Tuesday, February 18, 2014

Three Metrics

Referring back to the post about Hizzoner's and the NYCHA: I am pondering what three metrics are most appropriate for the ERJ household economy.

Credit Card Balances


The one no-brainer is to drive credit card balances down to zero.  That is our normal state but the recent changes to our medical insurance are pounding us.

I recently read that more than half of US households have subprime credit.  One of our medical providers advised us to not pay the balance...nobody does.  It is part of their business model.

Part of the ERJ household economy model is to protect our integrity.  That means paying our bills or doing without.  It is a very quaint concept in certain quarters.

That means we are currently carrying a credit card balance....for now.  But we will beat that back down.

Eliminate Production Bottlenecks


Ten acres of farmland in the United States corn belt, albeit the northern fringe, has enormous production potential.  We ripened 10,000 pounds of fruit on our property in 2013.  And we harvested almost none of it.

One of the bottlenecks we ran into was being able to physically get to the fruit.  Eliminating that bottleneck entails opening up our orchards to get to the trees, and thinning out the trees so we can maneuver around to get to the fruit.  It also means getting appropriate baskets and bags and to have a way to cool them after picking.  Finally, it may mean having a phone tree to alert potential pickers that they will have a gleaning opportunity.

The third metric


This one is still up in the air.  I am leaning toward an alternative/backup energy project.  We are vulnerable to power interruptions.  The sump pump does not work without electricity.  Items stored in the basement are damaged when they get soaked.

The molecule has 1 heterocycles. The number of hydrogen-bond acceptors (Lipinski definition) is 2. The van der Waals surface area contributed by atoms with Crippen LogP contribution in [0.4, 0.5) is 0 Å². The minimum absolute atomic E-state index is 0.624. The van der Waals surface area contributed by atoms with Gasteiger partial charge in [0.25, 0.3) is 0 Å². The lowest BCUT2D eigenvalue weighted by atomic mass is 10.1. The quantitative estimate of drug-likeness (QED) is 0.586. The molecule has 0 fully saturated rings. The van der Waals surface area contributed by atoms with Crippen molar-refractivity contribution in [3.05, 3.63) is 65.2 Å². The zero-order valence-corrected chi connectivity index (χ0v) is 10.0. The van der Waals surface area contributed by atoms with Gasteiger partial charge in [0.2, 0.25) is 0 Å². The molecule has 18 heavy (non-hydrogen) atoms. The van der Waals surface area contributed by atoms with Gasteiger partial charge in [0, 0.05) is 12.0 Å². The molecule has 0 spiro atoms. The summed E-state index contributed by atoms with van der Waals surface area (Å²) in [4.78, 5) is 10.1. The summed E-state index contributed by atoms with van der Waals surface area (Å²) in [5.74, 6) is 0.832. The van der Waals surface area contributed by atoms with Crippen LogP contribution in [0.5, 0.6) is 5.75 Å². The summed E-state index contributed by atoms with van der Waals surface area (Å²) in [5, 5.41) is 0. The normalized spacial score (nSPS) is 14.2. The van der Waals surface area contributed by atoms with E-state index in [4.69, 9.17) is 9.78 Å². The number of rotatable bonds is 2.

The plug-and-play move would be to get an inverter with enough cajones to run our current sump pump.

A competing project would be to excavate a "daylight drain" to eliminate the need for power to drain the sump.

Picture from otherpower.com

Another project that is bumping around in my head is to create 100 Watts of generation capacity.  100 Watts does not sound like much but it will charge rechargeable batteries, cell phones, lap tops and wireless router. These are "command-and-control" functions.  It can also run a couple of compact fluorescent lights.  100 Watts will not run the refrigerator and freezers, the furnace and water pump, not even with aggressive load management.

I am leaning toward one or more wind turbines.  The events that typically cause grid-down (storms) are usually cloudy (bad for solar), and windy (good for wind power, in moderation).  Also, the wind blows well into the night.  Another factor tipping me toward wind power are my capital constraints.  I can buy 3, 10 foot 2-by-8s and whittle them into blade pretty inexpensively.  Solar panels....they are a lot more money out of pocket.  And yes, I know there are a bunch of extra pieces-parts between the primary collector and the wall plug.

One of my advantages is that I have an awesome brother-in-law who flies sail planes (gliders).  One of his projects involved re-profiling his glider's wings. I think he enjoys having somebody to talk aeronautical gack with.  He is schooling me on the relative advantages of Clark-Y and USA-35b airfoil profiles.

Picture from HERE

A final, capital intensive project is to set up half the upstairs for wood heat.  That entails stripping the paper-products faux-planking off the ceiling and replacing with plasterboard, relining the chimney, dropping the hearth to floor level, drilling a hole and thimbling the brick facing inside the house.  Oh, and buying a wood stove that meets Mrs ERJ's requirements for aesthetics.

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